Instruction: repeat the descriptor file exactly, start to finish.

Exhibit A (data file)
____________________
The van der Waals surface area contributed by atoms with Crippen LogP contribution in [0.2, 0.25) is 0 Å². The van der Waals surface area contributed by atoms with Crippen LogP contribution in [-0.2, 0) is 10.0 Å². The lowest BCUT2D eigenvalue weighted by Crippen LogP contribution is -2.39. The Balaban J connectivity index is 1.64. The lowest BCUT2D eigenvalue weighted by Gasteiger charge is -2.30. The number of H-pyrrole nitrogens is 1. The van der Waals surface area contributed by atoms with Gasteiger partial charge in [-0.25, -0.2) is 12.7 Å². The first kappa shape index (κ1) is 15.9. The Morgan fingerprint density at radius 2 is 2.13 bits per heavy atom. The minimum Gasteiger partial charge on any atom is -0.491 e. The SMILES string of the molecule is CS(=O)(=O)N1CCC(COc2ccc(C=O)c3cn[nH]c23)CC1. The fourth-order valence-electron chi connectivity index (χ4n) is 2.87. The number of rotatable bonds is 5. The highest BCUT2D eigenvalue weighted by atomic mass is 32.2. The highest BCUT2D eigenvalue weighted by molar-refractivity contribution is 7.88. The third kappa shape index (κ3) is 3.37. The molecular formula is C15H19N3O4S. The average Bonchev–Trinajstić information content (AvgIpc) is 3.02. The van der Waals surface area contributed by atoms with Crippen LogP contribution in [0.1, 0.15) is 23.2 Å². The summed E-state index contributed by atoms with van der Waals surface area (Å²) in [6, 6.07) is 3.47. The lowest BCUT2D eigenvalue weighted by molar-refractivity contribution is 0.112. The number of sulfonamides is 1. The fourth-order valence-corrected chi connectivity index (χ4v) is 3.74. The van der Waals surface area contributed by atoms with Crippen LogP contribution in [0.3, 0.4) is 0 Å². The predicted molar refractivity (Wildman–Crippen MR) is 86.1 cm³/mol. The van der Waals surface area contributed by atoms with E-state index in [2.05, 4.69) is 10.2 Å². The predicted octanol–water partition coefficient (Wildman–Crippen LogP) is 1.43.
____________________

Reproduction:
The van der Waals surface area contributed by atoms with Crippen LogP contribution in [0.2, 0.25) is 0 Å². The van der Waals surface area contributed by atoms with Crippen LogP contribution in [-0.2, 0) is 10.0 Å². The lowest BCUT2D eigenvalue weighted by Crippen LogP contribution is -2.39. The Balaban J connectivity index is 1.64. The lowest BCUT2D eigenvalue weighted by Gasteiger charge is -2.30. The number of H-pyrrole nitrogens is 1. The van der Waals surface area contributed by atoms with Gasteiger partial charge in [-0.25, -0.2) is 12.7 Å². The first kappa shape index (κ1) is 15.9. The Morgan fingerprint density at radius 2 is 2.13 bits per heavy atom. The minimum Gasteiger partial charge on any atom is -0.491 e. The SMILES string of the molecule is CS(=O)(=O)N1CCC(COc2ccc(C=O)c3cn[nH]c23)CC1. The fourth-order valence-electron chi connectivity index (χ4n) is 2.87. The number of rotatable bonds is 5. The highest BCUT2D eigenvalue weighted by atomic mass is 32.2. The highest BCUT2D eigenvalue weighted by molar-refractivity contribution is 7.88. The third kappa shape index (κ3) is 3.37. The molecular formula is C15H19N3O4S. The average Bonchev–Trinajstić information content (AvgIpc) is 3.02. The van der Waals surface area contributed by atoms with Crippen LogP contribution in [0.1, 0.15) is 23.2 Å². The summed E-state index contributed by atoms with van der Waals surface area (Å²) in [6, 6.07) is 3.47. The lowest BCUT2D eigenvalue weighted by molar-refractivity contribution is 0.112. The number of sulfonamides is 1. The fourth-order valence-corrected chi connectivity index (χ4v) is 3.74. The van der Waals surface area contributed by atoms with Crippen LogP contribution in [0.3, 0.4) is 0 Å². The predicted molar refractivity (Wildman–Crippen MR) is 86.1 cm³/mol. The van der Waals surface area contributed by atoms with E-state index in [2.05, 4.69) is 10.2 Å². The predicted octanol–water partition coefficient (Wildman–Crippen LogP) is 1.43.